In the same way, Aristotle and Confucius prioritize the path to goodness for humankind differently. Aristotle asserted that philosophers were closest to the gods, and that, “the philosopher will more than any other be happy” (Aristotle, 1). In his views, the best life to live was a life of contemplation and leisure. This ideal man in Aristotle’s views would not be as virtuous in Confucianism. Confucius believed that the way toward goodness is through filial piety and love toward all. Leisure and learning were not valued as highly as respect toward parents and friendship. These values were the most important in Confucian thought, and “A gentleman not, even for the space of a single meal, act contrary to virtue” (Confucius, 2).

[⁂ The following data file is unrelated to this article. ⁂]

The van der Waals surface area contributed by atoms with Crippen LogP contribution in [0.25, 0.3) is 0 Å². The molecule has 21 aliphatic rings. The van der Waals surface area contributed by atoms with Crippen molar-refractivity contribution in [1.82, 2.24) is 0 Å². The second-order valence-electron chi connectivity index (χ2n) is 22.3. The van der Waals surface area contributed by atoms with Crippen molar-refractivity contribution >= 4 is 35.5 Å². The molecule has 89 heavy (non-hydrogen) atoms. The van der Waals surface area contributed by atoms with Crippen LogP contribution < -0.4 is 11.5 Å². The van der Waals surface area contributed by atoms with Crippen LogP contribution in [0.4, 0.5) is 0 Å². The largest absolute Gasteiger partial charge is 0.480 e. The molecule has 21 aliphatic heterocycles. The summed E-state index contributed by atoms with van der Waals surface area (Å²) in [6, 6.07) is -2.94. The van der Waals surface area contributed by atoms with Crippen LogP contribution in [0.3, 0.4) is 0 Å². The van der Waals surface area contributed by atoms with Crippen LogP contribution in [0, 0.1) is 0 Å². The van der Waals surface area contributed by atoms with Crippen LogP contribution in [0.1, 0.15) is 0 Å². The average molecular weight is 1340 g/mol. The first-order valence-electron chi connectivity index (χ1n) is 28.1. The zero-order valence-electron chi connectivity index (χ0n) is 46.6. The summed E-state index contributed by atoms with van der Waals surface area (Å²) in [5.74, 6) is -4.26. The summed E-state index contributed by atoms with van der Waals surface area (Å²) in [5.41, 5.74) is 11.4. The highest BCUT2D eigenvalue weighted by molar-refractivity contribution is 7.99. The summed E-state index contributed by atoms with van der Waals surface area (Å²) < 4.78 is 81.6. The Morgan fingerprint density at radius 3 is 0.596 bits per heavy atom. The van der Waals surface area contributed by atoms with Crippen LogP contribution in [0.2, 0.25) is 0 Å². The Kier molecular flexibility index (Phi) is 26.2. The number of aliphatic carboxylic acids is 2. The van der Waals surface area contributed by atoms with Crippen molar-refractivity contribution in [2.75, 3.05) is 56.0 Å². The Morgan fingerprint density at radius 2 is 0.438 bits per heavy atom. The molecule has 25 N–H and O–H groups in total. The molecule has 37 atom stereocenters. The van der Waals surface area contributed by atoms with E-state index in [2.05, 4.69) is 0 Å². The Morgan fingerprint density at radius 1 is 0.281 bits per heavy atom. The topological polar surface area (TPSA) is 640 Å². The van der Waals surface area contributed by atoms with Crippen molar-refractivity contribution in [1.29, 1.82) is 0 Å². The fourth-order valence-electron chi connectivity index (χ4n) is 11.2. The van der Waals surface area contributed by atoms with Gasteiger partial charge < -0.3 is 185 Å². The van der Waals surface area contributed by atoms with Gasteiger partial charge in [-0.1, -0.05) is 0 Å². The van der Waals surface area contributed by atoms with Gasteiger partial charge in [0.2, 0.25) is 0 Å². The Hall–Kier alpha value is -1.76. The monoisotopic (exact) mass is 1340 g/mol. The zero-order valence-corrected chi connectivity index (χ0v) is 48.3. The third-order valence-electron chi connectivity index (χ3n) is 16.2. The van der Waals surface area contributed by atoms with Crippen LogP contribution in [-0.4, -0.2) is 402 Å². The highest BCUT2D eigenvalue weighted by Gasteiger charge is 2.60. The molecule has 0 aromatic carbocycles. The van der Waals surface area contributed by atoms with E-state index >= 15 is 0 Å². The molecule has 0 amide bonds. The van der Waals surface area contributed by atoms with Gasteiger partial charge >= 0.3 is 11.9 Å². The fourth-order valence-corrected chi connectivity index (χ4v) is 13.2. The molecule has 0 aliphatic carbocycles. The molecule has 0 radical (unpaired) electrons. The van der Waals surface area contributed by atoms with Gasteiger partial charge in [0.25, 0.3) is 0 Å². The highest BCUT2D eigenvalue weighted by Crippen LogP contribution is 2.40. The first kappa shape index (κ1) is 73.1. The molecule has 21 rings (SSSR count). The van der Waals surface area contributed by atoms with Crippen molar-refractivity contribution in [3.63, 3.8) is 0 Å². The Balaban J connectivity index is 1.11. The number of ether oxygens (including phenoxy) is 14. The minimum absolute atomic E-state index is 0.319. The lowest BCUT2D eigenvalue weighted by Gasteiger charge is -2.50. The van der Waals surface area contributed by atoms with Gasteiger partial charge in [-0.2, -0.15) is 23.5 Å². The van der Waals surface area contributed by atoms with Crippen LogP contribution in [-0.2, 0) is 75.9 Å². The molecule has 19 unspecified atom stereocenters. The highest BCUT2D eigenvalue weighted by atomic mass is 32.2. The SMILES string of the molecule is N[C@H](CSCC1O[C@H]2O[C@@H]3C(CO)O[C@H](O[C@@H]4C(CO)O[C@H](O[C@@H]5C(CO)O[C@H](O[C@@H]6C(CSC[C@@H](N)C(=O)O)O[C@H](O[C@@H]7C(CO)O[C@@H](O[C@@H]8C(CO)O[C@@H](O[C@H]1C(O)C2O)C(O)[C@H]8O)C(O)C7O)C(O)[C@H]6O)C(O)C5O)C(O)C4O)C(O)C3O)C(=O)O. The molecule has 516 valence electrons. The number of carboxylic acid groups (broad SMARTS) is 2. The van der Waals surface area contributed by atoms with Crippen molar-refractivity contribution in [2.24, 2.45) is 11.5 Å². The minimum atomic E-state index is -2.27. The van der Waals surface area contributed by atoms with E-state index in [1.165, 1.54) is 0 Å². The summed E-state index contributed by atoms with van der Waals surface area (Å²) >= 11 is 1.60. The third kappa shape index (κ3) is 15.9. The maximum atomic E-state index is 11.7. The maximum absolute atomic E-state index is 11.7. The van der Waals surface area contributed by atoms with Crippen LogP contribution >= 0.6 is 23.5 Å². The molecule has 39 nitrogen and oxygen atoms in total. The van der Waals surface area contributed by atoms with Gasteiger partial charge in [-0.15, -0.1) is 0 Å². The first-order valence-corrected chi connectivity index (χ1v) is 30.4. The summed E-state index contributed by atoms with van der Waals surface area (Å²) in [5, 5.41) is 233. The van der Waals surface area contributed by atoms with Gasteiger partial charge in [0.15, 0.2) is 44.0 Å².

While Aristotle doubted the virtues of the family and preferred law to steer people toward righteousness, Confucius held them in the highest regards. While Aristotelian thought was more individualized toward self-actualization and contemplation, the only way to achieve goodness in Confucianism was through filial piety and love toward all. Learning, contemplation, family, and community were important steps toward goodness, but the rearrangement of importance changed the philosophies of Aristotle and Confucius into differing virtues. Questions of values, virtues, and morals have been debated for centuries, and they adapted for the societies in which the philosophy is born. Though, naturally, the specifics of Confucianism and Aristotelian philosophy changed the priorities of the family unit, government, education, and morality, surprisingly, there were fibers of the unifying thread of humankind’s struggle toward a more virtuous society. Although they differed in many respects, Aristotle and Confucius rearranged common virtues in attempts to progress into their ideas of the ideal society.